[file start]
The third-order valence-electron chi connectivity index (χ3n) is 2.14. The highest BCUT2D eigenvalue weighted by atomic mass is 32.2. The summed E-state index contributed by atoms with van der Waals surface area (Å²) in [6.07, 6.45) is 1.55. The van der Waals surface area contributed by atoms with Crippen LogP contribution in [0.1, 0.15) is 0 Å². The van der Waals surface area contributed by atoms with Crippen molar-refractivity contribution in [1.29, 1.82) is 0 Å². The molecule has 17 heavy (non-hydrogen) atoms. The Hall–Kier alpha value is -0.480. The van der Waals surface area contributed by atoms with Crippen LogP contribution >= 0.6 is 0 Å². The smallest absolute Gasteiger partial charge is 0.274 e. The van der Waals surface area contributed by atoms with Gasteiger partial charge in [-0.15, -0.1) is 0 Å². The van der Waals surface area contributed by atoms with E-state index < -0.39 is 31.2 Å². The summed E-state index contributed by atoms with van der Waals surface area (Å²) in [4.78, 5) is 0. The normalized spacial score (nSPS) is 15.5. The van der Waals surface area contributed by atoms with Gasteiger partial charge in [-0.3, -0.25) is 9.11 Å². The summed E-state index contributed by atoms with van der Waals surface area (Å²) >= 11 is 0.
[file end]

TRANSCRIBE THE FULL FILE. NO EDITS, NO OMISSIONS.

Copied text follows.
The third-order valence-electron chi connectivity index (χ3n) is 2.14. The highest BCUT2D eigenvalue weighted by atomic mass is 32.2. The summed E-state index contributed by atoms with van der Waals surface area (Å²) in [6.07, 6.45) is 1.55. The van der Waals surface area contributed by atoms with Crippen LogP contribution in [0.1, 0.15) is 0 Å². The van der Waals surface area contributed by atoms with Crippen molar-refractivity contribution in [1.29, 1.82) is 0 Å². The molecule has 17 heavy (non-hydrogen) atoms. The Hall–Kier alpha value is -0.480. The van der Waals surface area contributed by atoms with Crippen LogP contribution >= 0.6 is 0 Å². The smallest absolute Gasteiger partial charge is 0.274 e. The van der Waals surface area contributed by atoms with Gasteiger partial charge in [-0.15, -0.1) is 0 Å². The van der Waals surface area contributed by atoms with E-state index < -0.39 is 31.2 Å². The summed E-state index contributed by atoms with van der Waals surface area (Å²) in [4.78, 5) is 0. The normalized spacial score (nSPS) is 15.5. The van der Waals surface area contributed by atoms with Gasteiger partial charge in [-0.3, -0.25) is 9.11 Å². The summed E-state index contributed by atoms with van der Waals surface area (Å²) >= 11 is 0.